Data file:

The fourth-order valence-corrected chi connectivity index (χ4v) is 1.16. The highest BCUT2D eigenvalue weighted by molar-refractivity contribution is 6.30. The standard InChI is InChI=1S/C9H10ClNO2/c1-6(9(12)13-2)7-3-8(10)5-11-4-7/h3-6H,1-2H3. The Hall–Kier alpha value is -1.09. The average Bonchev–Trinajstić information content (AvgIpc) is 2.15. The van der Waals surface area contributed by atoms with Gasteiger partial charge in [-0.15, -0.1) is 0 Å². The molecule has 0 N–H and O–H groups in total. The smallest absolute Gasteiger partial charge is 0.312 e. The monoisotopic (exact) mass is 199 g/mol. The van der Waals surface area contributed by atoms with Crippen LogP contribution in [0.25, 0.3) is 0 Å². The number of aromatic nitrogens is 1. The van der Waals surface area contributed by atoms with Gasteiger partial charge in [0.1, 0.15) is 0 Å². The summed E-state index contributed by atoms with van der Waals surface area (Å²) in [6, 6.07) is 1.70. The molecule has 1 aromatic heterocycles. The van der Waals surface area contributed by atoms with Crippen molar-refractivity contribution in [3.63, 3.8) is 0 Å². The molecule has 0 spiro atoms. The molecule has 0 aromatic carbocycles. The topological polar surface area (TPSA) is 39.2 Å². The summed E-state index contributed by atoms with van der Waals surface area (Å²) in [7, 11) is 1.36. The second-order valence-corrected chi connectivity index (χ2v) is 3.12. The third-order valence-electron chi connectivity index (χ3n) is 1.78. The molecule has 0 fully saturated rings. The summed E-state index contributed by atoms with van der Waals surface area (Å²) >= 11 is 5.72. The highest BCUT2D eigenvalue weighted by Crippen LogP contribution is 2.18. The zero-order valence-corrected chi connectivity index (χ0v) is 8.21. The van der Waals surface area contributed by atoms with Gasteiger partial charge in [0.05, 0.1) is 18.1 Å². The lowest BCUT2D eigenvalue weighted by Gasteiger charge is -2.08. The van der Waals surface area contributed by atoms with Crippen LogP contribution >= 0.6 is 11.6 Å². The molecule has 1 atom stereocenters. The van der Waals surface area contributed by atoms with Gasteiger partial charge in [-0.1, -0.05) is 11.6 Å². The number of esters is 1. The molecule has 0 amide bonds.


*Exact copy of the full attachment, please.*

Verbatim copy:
The fourth-order valence-corrected chi connectivity index (χ4v) is 1.16. The highest BCUT2D eigenvalue weighted by molar-refractivity contribution is 6.30. The standard InChI is InChI=1S/C9H10ClNO2/c1-6(9(12)13-2)7-3-8(10)5-11-4-7/h3-6H,1-2H3. The Hall–Kier alpha value is -1.09. The average Bonchev–Trinajstić information content (AvgIpc) is 2.15. The van der Waals surface area contributed by atoms with Gasteiger partial charge in [-0.15, -0.1) is 0 Å². The molecule has 0 N–H and O–H groups in total. The smallest absolute Gasteiger partial charge is 0.312 e. The monoisotopic (exact) mass is 199 g/mol. The van der Waals surface area contributed by atoms with Crippen LogP contribution in [0.25, 0.3) is 0 Å². The number of aromatic nitrogens is 1. The van der Waals surface area contributed by atoms with Gasteiger partial charge in [0.1, 0.15) is 0 Å². The summed E-state index contributed by atoms with van der Waals surface area (Å²) in [6, 6.07) is 1.70. The molecule has 1 aromatic heterocycles. The van der Waals surface area contributed by atoms with Crippen molar-refractivity contribution in [3.63, 3.8) is 0 Å². The molecule has 0 spiro atoms. The molecule has 0 aromatic carbocycles. The topological polar surface area (TPSA) is 39.2 Å². The summed E-state index contributed by atoms with van der Waals surface area (Å²) in [7, 11) is 1.36. The second-order valence-corrected chi connectivity index (χ2v) is 3.12. The third-order valence-electron chi connectivity index (χ3n) is 1.78. The molecule has 0 fully saturated rings. The summed E-state index contributed by atoms with van der Waals surface area (Å²) >= 11 is 5.72. The highest BCUT2D eigenvalue weighted by Crippen LogP contribution is 2.18. The zero-order valence-corrected chi connectivity index (χ0v) is 8.21. The van der Waals surface area contributed by atoms with Gasteiger partial charge in [0.05, 0.1) is 18.1 Å². The lowest BCUT2D eigenvalue weighted by Gasteiger charge is -2.08. The van der Waals surface area contributed by atoms with Crippen LogP contribution >= 0.6 is 11.6 Å². The molecule has 1 atom stereocenters. The van der Waals surface area contributed by atoms with Gasteiger partial charge in [-0.1, -0.05) is 11.6 Å². The number of esters is 1. The molecule has 0 amide bonds.